That's Yumi singing about Cherry Garcia Blossoms - one of my favorite songs. And... that hair!

There's a backstage section at the end that's a nice bonus, where the girls show you around their dressing area, the stage itself and the lighting and mixing board out in the auditorium. (During this sequence, a graphic overlay amusingly refers to the song "Distraction Pancake".) Probably not much that non-Japanese speakers will get out of this, but their personalities still come through. Still, I'd probably have rather had some extra full songs instead.

Here's Ami showing off her guitar - a Fender Jag-Stang made exclusively for the Japanese market. She makes a point to show that this guitar was "designed by Kurt Cobain" (well, it's mostly true):

And Yumi playing the three chords she's required to play during the show backstage on her acoustic:

The DVD is mastered as a 4:3 non-anamorphic disc, and the picture quality is only fair. Not nearly to the same standards as the excellent TOUR! PUFFY! TOUR! 10, which is anamorphic and appears to have been an HD transfer. No such luck here, but then it was six years ago. Still, you'll want to manage your expectations of the disc's technical aspects. It is also a region 2 DVD, so you need either a region 2 or region-free player to play it.

Since Spike, PUFFY have reinvented themselves several times over, and at this point have settled into a lengthy career as pop/rock veterans, especially by Japanese standards. Watching Spike Daisakusen is a reminder of a time when they seemed a bit less sure of where they were going, but also seemed not to care. The feeling of reckless abandon and experimentation in their performance, combined with the unusual track list, makes this disc maybe not the best choice for new fans, but a must for more hardcore fans looking for something with a little less pop polish than their current incarnation will allow.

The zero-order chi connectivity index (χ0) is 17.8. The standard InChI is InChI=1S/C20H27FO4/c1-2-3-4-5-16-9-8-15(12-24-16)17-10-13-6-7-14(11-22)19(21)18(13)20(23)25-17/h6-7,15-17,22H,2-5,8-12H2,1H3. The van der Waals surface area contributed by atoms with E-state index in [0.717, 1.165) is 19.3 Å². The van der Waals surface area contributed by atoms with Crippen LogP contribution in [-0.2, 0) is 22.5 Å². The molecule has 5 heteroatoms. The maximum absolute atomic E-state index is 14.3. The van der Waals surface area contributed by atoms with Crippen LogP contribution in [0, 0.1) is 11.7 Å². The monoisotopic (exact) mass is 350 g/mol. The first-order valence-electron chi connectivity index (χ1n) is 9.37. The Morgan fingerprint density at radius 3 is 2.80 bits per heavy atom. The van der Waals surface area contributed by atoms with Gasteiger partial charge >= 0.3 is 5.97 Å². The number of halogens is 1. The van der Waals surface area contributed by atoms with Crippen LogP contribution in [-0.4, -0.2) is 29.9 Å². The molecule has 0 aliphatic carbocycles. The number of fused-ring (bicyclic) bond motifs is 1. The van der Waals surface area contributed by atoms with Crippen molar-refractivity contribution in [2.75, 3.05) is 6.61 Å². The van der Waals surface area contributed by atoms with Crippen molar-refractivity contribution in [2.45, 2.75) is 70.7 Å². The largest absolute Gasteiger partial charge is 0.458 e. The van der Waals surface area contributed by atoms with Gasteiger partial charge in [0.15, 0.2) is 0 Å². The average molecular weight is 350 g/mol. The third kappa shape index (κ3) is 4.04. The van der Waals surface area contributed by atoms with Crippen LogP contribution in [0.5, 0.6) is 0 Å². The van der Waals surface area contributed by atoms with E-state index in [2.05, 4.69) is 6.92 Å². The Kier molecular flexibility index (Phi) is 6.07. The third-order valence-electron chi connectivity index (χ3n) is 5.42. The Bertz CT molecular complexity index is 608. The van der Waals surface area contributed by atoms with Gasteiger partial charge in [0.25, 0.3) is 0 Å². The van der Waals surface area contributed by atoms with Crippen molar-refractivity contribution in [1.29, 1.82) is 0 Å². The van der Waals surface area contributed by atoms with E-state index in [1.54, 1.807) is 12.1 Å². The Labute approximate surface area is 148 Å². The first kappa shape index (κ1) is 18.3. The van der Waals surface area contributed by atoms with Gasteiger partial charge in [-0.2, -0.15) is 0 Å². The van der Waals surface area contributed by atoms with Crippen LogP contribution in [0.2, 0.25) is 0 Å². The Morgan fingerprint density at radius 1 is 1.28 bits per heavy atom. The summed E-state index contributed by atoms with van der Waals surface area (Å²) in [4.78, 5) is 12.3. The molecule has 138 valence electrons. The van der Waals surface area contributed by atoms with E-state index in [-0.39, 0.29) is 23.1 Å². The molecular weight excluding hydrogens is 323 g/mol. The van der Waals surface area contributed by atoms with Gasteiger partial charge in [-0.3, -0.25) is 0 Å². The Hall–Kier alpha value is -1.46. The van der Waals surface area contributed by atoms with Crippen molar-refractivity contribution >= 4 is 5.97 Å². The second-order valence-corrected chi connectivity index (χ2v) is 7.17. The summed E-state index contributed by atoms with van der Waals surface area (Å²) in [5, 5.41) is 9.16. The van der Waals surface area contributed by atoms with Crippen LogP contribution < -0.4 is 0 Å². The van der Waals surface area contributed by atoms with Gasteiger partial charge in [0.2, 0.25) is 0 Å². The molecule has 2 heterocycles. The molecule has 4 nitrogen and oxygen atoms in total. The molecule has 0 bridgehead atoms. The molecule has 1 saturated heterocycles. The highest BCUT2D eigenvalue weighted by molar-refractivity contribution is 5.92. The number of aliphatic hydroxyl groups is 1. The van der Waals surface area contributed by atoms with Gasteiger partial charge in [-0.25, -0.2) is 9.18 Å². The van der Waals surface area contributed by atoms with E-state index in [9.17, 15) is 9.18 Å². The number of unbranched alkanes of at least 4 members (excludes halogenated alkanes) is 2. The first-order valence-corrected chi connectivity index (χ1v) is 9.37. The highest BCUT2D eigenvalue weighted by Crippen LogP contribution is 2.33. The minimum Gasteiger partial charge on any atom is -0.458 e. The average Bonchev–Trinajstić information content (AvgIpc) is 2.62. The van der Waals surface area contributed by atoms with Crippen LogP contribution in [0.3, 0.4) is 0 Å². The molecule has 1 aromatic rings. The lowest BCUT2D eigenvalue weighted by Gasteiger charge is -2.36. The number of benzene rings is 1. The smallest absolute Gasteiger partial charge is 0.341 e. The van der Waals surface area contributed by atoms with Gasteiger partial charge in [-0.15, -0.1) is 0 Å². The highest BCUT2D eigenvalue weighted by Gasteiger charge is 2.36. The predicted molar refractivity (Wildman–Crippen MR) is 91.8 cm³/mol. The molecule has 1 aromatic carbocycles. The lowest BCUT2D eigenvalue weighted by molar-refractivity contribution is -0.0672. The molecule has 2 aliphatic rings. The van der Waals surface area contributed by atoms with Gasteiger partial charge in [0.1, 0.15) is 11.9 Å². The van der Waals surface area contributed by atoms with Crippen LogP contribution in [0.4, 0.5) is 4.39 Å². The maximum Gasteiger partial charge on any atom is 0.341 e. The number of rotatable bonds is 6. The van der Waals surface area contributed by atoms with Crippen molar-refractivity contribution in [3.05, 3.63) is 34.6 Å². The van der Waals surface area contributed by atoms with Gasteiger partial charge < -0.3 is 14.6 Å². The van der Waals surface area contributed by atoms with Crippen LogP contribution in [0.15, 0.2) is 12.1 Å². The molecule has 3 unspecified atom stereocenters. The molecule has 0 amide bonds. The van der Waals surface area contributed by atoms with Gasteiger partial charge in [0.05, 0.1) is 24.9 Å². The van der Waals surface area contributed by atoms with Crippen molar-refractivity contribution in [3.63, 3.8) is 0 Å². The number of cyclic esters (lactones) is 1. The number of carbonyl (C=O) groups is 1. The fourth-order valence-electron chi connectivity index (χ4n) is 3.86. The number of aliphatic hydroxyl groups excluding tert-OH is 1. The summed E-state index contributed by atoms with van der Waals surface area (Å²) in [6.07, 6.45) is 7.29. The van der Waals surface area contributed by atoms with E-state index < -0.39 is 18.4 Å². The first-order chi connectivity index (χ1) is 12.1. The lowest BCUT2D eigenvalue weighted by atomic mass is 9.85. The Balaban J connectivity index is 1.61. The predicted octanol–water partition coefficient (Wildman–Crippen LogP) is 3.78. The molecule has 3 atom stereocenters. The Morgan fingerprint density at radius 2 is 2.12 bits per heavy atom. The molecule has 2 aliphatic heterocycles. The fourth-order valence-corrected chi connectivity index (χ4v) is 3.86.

I bought my copy from YesAsia - though I may have gotten the last one. You can also purchase it at Amazon, though you may need to buy it used. Good luck!
CONTINUED >>


Monday, July 9, 2007

PUFFY Update #2

Well, I can see that this is gonna turn into a regular thing. But I can't ignore my stats, so I've gotta give you guys what you want...

First, of all the people who find my blog searching for puffy-related stuff, the most common search term by far is "cameland english lyrics" or some variation of that. I don't have them, but here you go: http://www.kiwi-musume.com/lyrics/puffy/splurge/rakudanokuni.html

I'm warning you, they're deep. Their Japanese lyrics often are, whether PUFFY themselves wrote them or not.

Changing gears completely, here's the brand new video for PUFFY's latest single "boom boom beat":


Not my favorite song of theirs, honestly. A little too generic pop for my tastes. It's missing that punk sensibility that their past few proper albums have had, along with really any of their own personality. CONTINUED >>